One thing I'm starting to appreciate about OSF is that they are a true repertory company. Not only do they use many of the same actors season after season and for different plays over the course of the season, the schedule is such that an actor may play roles in multiple plays in the same day. There were several who appeared in both of our Friday plays, including Charles Robinson, who had played "Papa Shakespeare" in the afternoon, and then appeared as Sir Nathaniel, the Curate in LLL. With much less makeup in the latter play, I finally recognized him from his role on the TV show "Night Court." Funny guy, and a fine stage actor, which is not always the case for TV actors.

Saturday we slept in again, then went back to the theater to see "Julius Caesar" in the New Theater, the smallest and most intimate of the OSF venues. This was an extremely cool production, performed in the round (or square, really), with the players rarely leaving the stage, taking seats in or near the audience. It was a very powerful experience, especially since we were in the front row (I think there are only 7-8 rows, anyway). With the actors dressed in contemporary costumes and talking with us before the show started (among other things, Cassius warned us that we were potentially in the "splash zone," but that the fake blood has detergent in it, so it should wash right out), it drew us right in, and with the scenes playing out literally in our faces, and characters sitting right next to us. I admit it's a bit unnerving to have Ceasar's ghost sitting right at my elbow. She (yes, she) was intense.

I would say that performance was the highlight (among many great experiences) of the weekend.

Jan went for a massage after the play, and we met up later at the Caldera Tap Room (outstanding beers, rather slow service) for beer, burgers, and sweet potato fries. Then back to the theater for "Measure for Measure." Really good production, cool staging, set in the 1970s. Lucio is portrayed as a jive pimp. And it works.

Sunday arrives, and we're back to the New Theater for "Ghost Light," a new play that we're also going to see next season at Berkeley Repertory Theater. It was, in a word, fabulous. It was particularly poignant to those of us who lived through the triggering event and aftermath, and probably more so to those of us who lost our fathers at a young age, too. This is a great, great play, and I look forward to seeing it again.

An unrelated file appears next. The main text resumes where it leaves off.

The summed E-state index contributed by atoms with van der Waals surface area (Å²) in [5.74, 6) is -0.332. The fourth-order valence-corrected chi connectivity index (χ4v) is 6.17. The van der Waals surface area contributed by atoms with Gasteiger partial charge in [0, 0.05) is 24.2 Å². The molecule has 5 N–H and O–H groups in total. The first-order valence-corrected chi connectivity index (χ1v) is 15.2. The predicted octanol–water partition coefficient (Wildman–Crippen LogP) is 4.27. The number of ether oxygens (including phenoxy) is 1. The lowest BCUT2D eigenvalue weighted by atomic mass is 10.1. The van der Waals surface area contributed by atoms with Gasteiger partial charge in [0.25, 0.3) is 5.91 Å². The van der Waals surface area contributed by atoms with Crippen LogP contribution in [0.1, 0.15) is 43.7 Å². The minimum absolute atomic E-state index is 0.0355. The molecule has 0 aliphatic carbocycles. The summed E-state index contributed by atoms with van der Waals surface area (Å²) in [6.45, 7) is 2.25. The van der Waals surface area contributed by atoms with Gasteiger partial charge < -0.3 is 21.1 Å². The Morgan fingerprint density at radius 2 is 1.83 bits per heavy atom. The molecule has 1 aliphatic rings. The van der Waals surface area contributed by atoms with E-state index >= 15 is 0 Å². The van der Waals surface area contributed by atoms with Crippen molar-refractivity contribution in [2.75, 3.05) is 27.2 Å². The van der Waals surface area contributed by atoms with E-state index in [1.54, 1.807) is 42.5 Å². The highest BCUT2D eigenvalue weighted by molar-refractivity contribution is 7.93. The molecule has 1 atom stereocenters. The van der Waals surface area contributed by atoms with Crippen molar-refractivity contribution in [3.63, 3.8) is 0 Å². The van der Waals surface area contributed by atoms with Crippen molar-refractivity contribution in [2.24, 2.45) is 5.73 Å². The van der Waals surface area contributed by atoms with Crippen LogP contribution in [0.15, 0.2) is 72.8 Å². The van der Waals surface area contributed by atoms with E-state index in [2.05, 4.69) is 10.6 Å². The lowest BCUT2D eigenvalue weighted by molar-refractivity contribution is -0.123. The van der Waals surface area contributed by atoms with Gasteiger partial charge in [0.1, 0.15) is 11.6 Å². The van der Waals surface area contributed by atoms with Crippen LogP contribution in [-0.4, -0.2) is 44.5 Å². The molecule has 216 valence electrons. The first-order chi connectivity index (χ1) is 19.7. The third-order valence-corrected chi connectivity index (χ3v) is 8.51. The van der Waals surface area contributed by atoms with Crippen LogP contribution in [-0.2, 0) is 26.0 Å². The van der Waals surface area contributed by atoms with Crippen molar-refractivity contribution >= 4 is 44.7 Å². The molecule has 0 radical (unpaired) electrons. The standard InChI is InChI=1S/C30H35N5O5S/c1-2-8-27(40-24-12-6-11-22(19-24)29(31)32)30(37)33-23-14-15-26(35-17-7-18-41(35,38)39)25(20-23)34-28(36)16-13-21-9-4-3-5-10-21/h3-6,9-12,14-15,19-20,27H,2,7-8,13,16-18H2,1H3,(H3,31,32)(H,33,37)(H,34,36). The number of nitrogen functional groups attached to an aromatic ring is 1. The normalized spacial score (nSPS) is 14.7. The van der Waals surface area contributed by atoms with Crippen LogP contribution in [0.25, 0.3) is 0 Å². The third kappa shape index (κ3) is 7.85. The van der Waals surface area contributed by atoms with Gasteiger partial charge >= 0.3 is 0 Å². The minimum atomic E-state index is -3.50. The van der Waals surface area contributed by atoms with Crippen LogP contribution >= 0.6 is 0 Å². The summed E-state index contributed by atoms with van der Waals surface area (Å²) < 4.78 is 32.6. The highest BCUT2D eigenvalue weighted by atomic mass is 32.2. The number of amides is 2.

And finally, we concluded with "August: Osage County." It's really a tour de force and a marathon. It's disturbing and kind of vicious, and at times hilarious. It takes 3.5 hours and two intermissions, but it was really good.

So, a few of conclusions at the end of the weekend:
  • OSF has amazing actors, and this season, some incredible plays. We love going to the theater, but we're usually resigned to the notion that some fragment of the shows we go to will just not click for us. I saw ten shows in Ashland this year, and all were good, and some amazingly so.
  • Normally at the theater, especially when I'm tired, I find myself glancing at my watch to see how long until the end of the act, play, etc. Not once this weekend, through six plays, did I even think of doing that. In fact, I was generally surprised when intermission arrived, having been so immersed in the play that time had flown by. Similarly, by the end, although I could tell that the plot had been resolved and such, it seemed impossible that I had actually sat through 3+ hours already. That, to me, is a sign of great theater.
  • Finally, I am forever amazed at the skill and versatility of the actors at OSF. At one point, we realized we'd see the same actor in three consecutive plays, with fairly major roles in two of them. Just amazing.

As you can tell, we had a great weekend. I have to conclude at this point that with high enough quality plays, I can pretty much sit through as much as the theater will provide. And that summarizes our second weekend at OSF this year. Great stuff. I'd go back in a heartbeat, but will have to wait until next year.